Wide data like this is good for the Google Sheets chart tool but it’s not ideal for creating pivot tables or doing analysis. The main reason is that data is captured in the column headings, which prevents you using it in pivot tables for analyis.

So we want to transform this data — unpivot it — into the tall format that is the way databases store data:

Unpviot in Google Sheets

But how do we unpivot our data like that?

It turns out it’s quite hard.

It’s harder than going the other direction, turning tall data into wide data tables, which we can do with a pivot table.

This article looks at how to do it using formulas so if you’re ready for some complex formulas, let’s dive in…

Unpivot in Google Sheets

We’ll use the wide dataset shown in the first image at the top of this post.

The output of our formulas should look like the second image in this post.

In other words, we need to create 16 rows to account for the different pairings of Customer and Product, e.g. Customer 1 + Product 1, Customer 1 + Product 2, etc. all the way up to Customer 4 + Product 4.

Of course, we’ll employ the Onion Method to understand these formulas.


Click here to open the Unpivot in Google Sheets template

Feel free to make your own copy (File > Make a copy…).

(If you can’t open the file, it’s likely because your G Suite account prohibits opening files from external sources. Talk to your G Suite administrator or try opening the file in an incognito browser.)

Step 1: Combine The Data

Use an array formula like this to combine the column headings (Customer 1, Customer 2, etc.) with the row headings (Product 1, Product 2, Product 3, etc.) and the data.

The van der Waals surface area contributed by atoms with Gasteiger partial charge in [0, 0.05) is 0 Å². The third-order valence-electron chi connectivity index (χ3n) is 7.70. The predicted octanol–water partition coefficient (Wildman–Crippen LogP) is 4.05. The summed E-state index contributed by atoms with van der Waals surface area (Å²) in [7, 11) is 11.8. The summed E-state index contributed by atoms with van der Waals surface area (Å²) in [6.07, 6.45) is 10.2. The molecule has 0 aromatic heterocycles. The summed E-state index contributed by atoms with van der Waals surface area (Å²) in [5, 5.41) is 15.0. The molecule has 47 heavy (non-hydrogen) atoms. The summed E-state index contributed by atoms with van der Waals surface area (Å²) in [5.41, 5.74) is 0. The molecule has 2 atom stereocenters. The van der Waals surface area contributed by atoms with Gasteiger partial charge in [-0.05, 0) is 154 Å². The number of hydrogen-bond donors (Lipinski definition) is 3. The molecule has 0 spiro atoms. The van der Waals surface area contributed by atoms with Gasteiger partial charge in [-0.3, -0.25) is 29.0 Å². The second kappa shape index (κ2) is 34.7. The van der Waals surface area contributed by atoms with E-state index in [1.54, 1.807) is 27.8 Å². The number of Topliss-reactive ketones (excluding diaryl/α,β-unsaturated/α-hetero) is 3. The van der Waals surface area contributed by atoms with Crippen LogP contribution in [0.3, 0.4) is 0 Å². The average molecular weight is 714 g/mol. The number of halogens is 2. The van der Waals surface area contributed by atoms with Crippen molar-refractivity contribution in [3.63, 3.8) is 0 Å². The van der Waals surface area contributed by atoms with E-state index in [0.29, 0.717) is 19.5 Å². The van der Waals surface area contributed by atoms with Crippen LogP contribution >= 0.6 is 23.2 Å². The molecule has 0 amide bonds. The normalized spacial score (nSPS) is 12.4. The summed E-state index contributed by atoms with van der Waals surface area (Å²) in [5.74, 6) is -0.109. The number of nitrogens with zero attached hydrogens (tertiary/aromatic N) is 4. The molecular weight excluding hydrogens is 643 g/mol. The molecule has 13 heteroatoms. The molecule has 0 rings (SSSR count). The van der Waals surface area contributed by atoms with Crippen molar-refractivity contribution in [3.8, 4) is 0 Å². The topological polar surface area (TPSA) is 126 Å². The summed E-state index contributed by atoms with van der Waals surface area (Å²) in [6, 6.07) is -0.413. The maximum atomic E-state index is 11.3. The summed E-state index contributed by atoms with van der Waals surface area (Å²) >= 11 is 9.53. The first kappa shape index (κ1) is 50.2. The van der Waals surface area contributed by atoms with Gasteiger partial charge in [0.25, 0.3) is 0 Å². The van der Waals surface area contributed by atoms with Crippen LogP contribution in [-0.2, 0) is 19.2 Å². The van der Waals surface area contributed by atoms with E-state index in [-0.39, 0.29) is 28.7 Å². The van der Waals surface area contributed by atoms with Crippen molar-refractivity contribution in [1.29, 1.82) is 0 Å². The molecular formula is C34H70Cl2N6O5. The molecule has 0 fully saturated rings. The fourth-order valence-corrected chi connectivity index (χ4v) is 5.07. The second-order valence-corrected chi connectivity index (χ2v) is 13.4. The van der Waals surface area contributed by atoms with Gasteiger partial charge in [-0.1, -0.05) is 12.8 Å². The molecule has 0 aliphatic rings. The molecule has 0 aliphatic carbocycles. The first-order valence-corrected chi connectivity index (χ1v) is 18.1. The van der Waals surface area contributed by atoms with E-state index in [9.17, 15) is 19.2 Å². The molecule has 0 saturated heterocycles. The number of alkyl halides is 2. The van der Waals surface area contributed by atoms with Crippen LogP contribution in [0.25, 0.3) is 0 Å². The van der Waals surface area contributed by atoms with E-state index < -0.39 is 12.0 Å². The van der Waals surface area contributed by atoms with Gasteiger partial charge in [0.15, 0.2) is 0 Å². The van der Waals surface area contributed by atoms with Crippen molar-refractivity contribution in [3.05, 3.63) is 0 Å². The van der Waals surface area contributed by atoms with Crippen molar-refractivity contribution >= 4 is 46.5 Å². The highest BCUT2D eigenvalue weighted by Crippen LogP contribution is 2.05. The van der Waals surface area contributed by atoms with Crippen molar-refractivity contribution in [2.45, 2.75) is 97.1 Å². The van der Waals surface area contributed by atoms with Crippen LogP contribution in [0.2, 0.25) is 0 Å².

It’s crucial to add a special character between these sections of the dataset though, so we can split them up later on. I’ve used the fox emoji (because, why not?) but you can use whatever you like, provided it’s unique and doesn’t occur anywhere in the dataset.


The output of this formula is:

Unpivot Data In Google Sheets Step 1

Step 2: Flatten The Data

Before the introduction of the FLATTEN function, this step was much, much harder, involving lots of weird formulas.

Thankfully the FLATTEN function does away with all of that and simply stacks all of the columns in the range on top of each other. So in this example, our combined data turns into a single column.


The result is:

Unpivot Data In Google Sheets Step 2

Step 3: Split The Data Into Columns

The final step is to split this new tall column into separate columns for each data type. You can see now why we needed to include the fox emoji so that we have a unique character to split the data on.

Wrap the formula from step 2 with the SPLIT function and set the delimiter to “🦊”:


This splits the data into the tall data format we want. All that’s left is to add the correct column headings.

Unpivot Data In Google Sheets Step 3

Unpivot With Apps Script

You can also use Google Apps Script to unpivot data, as shown in this example from the first answer of this Stack Overflow post.

Further Reading

For more information on the shape of datasets, have a read of Spreadsheet Thinking vs. Database Thinking.